Outgoing Rep. Berman introduces bill to reform foreign aid with emphasis on partnerships
Published on December 14, 2012 at 1:48 AM
"California Rep. Howard Berman, the top Democrat on the Foreign Affairs Committee, unveiled a 923-page bill on Wednesday that would replace the Foreign Assistance Act of 1961 with a framework for providing developmental and economic U.S. aid," the Associated Press/Huffington Post reports, noting, "Berman's Global Partnerships Act of 2012 would change the aid system to focus on mutually agreed goals instead of the emphasis on donor-recipient ties, increase accountability and oversight, and eliminate duplication" (Cassata, 12/12). "Aside from this shift from donor-recipient relations to partnerships, the bill proposes a stronger focus on results, the revitalization of [USAID], elevation of human rights in U.S. foreign policy and aid programs, improvement of U.S. capacity to prevent and address conflicts, and expansion of the scope of debt-for-nature programs," according to Devex's "Pennsylvania Ave." blog.
"Berman, who is leaving Congress after losing in the November elections, did recognize that the bill is not likely to be approved before the current session of the House of Representatives adjourns," and therefore would "have to be reintroduced in the 113th Congress," the blog notes (Mungcal, 12/13). "The United States is the world's largest donor nation," Reuters writes, noting that even though foreign assistance equals about one percent of the federal budget, "it is a favorite target of politicians who want to cut the budget further." Berman said, "Little by little, people are losing confidence in why we're giving foreign assistance and I think a serious effort to make it stronger and better and to have documents and to have transparency ... helps build support for it," according to Reuters (Zengerle, 12/12).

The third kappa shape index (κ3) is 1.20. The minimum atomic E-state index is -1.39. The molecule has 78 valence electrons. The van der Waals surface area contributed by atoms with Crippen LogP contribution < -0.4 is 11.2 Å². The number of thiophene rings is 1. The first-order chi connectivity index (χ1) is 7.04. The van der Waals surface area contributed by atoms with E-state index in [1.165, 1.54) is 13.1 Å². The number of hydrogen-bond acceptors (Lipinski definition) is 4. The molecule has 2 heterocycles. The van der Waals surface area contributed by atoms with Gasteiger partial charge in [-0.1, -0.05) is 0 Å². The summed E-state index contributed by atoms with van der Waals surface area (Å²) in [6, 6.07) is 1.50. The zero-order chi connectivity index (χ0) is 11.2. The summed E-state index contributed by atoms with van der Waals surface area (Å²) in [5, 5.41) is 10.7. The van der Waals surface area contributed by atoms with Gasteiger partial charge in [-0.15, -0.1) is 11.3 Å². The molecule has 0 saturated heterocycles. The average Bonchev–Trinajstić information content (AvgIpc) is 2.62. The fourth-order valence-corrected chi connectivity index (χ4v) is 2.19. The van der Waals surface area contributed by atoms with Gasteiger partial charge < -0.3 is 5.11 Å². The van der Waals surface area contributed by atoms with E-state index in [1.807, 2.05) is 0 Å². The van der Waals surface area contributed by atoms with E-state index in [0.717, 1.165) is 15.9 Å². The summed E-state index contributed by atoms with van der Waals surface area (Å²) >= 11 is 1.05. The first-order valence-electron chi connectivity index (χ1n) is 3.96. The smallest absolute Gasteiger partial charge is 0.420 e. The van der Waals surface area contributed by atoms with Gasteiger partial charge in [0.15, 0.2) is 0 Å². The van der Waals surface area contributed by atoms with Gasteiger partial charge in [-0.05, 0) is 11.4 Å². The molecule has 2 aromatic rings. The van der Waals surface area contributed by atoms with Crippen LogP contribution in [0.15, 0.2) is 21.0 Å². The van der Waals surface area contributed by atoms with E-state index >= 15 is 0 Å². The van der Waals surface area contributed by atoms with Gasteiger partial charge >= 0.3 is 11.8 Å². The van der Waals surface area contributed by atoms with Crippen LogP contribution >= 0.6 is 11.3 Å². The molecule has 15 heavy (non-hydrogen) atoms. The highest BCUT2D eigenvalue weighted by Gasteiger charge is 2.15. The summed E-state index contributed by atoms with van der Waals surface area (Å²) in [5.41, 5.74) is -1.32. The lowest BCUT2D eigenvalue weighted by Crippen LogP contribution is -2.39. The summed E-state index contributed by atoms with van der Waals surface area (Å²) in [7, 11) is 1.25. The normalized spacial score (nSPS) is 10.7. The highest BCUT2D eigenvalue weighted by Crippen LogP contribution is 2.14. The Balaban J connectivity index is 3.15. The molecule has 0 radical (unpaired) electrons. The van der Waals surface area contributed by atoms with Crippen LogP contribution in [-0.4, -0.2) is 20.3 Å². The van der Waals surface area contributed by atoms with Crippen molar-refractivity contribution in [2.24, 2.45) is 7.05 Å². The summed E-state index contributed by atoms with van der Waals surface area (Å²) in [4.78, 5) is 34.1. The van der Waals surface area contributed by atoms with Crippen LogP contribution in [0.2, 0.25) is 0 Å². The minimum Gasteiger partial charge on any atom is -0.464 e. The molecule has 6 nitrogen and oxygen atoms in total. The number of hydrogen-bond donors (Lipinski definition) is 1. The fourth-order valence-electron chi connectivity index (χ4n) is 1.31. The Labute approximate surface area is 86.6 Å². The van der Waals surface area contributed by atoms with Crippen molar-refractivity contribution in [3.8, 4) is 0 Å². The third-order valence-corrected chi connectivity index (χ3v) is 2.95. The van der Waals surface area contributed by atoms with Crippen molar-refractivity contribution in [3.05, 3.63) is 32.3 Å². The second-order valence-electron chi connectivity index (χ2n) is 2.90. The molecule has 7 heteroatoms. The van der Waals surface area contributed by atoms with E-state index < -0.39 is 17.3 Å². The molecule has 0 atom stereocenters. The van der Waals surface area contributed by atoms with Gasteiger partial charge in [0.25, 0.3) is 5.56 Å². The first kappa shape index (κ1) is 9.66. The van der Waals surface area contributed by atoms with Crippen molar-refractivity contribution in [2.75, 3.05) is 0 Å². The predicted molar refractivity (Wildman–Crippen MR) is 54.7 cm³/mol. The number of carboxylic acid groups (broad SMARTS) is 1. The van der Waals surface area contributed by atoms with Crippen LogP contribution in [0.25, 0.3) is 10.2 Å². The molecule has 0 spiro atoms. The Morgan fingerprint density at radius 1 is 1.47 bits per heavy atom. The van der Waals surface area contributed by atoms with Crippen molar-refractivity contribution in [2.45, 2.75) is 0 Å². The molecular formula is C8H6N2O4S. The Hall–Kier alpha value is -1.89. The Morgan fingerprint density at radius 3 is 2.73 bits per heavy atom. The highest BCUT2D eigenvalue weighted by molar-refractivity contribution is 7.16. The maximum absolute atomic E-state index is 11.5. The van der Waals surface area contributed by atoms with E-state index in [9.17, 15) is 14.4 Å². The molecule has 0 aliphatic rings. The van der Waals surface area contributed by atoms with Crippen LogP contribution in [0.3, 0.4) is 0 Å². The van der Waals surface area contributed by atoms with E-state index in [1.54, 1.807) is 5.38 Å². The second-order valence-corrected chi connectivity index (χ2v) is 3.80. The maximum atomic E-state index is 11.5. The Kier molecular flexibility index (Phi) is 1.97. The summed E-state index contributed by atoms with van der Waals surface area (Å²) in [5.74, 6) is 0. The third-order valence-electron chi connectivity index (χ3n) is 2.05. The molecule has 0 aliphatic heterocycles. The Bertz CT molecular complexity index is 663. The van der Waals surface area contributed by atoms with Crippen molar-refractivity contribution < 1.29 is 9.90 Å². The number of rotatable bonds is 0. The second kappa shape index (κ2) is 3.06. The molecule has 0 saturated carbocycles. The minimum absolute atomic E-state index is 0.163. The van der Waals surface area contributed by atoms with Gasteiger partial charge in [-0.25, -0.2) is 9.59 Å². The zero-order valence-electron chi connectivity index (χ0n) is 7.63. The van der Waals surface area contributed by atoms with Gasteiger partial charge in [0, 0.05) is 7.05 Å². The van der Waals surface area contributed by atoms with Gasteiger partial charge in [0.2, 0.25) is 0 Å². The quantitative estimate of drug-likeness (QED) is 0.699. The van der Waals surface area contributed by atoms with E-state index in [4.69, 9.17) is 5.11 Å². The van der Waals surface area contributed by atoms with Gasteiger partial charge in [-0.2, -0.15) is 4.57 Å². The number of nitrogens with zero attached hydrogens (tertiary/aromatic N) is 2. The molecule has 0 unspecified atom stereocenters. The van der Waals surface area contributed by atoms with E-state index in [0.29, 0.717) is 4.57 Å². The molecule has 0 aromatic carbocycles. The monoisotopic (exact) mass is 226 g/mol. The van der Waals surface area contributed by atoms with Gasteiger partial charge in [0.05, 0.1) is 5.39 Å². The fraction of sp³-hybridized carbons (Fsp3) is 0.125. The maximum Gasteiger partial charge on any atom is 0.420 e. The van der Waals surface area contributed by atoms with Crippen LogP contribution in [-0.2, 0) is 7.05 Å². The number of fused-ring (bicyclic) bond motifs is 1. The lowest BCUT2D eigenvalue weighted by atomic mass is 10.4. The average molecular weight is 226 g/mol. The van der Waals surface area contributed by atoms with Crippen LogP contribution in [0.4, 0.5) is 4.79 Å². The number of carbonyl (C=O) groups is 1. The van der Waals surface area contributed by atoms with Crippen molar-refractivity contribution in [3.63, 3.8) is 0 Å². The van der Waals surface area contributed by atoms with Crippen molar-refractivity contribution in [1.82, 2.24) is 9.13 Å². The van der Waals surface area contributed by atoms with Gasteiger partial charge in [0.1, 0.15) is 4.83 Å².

This article was reprinted from kaiserhealthnews.org with permission from the Henry J. Kaiser Family Foundation. Kaiser Health News, an editorially independent news service, is a program of the Kaiser Family Foundation, a nonpartisan health care policy research organization unaffiliated with Kaiser Permanente.